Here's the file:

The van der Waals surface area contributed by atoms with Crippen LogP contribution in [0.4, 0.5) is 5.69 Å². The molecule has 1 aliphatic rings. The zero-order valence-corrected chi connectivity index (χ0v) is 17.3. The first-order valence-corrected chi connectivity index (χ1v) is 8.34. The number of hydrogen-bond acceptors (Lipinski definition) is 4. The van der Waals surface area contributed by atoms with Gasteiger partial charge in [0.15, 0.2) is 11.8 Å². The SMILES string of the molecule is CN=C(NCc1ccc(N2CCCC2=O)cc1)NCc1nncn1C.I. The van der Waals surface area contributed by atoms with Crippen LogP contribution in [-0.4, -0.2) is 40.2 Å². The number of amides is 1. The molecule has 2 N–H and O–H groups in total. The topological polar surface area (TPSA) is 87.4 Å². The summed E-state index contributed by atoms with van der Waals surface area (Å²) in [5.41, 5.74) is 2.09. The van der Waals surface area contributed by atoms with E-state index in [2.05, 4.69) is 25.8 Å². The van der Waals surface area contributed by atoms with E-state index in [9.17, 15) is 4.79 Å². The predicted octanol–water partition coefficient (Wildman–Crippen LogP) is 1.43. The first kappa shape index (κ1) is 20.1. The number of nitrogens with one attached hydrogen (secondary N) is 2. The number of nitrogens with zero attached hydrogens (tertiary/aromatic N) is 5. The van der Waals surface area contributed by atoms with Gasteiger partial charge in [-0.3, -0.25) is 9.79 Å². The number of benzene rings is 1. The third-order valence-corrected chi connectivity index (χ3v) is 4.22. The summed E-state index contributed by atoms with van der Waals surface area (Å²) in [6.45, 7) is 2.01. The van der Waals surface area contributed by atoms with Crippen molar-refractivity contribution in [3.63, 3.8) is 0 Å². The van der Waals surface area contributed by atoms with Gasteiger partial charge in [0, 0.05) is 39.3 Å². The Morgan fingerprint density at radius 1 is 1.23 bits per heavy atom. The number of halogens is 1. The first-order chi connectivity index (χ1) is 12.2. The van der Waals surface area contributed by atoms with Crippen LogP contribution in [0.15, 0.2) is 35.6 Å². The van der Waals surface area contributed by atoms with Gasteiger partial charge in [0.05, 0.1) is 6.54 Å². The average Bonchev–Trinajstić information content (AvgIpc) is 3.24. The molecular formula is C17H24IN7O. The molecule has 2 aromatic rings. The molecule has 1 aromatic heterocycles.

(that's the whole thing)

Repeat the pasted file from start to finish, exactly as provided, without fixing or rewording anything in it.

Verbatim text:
The van der Waals surface area contributed by atoms with Crippen LogP contribution in [0.4, 0.5) is 5.69 Å². The molecule has 1 aliphatic rings. The zero-order valence-corrected chi connectivity index (χ0v) is 17.3. The first-order valence-corrected chi connectivity index (χ1v) is 8.34. The number of hydrogen-bond acceptors (Lipinski definition) is 4. The van der Waals surface area contributed by atoms with Gasteiger partial charge in [0.15, 0.2) is 11.8 Å². The SMILES string of the molecule is CN=C(NCc1ccc(N2CCCC2=O)cc1)NCc1nncn1C.I. The van der Waals surface area contributed by atoms with Crippen LogP contribution in [-0.4, -0.2) is 40.2 Å². The number of amides is 1. The molecule has 2 N–H and O–H groups in total. The topological polar surface area (TPSA) is 87.4 Å². The summed E-state index contributed by atoms with van der Waals surface area (Å²) in [5.41, 5.74) is 2.09. The van der Waals surface area contributed by atoms with E-state index in [2.05, 4.69) is 25.8 Å². The van der Waals surface area contributed by atoms with E-state index in [9.17, 15) is 4.79 Å². The predicted octanol–water partition coefficient (Wildman–Crippen LogP) is 1.43. The first kappa shape index (κ1) is 20.1. The number of nitrogens with one attached hydrogen (secondary N) is 2. The number of nitrogens with zero attached hydrogens (tertiary/aromatic N) is 5. The van der Waals surface area contributed by atoms with Gasteiger partial charge in [-0.3, -0.25) is 9.79 Å². The number of benzene rings is 1. The third-order valence-corrected chi connectivity index (χ3v) is 4.22. The summed E-state index contributed by atoms with van der Waals surface area (Å²) in [6.45, 7) is 2.01. The van der Waals surface area contributed by atoms with Crippen molar-refractivity contribution in [3.63, 3.8) is 0 Å². The van der Waals surface area contributed by atoms with Gasteiger partial charge in [0, 0.05) is 39.3 Å². The Morgan fingerprint density at radius 1 is 1.23 bits per heavy atom. The number of halogens is 1. The first-order chi connectivity index (χ1) is 12.2. The van der Waals surface area contributed by atoms with Crippen LogP contribution in [0.15, 0.2) is 35.6 Å². The van der Waals surface area contributed by atoms with Gasteiger partial charge in [0.05, 0.1) is 6.54 Å². The average Bonchev–Trinajstić information content (AvgIpc) is 3.24. The molecular formula is C17H24IN7O. The molecule has 2 aromatic rings. The molecule has 1 aromatic heterocycles.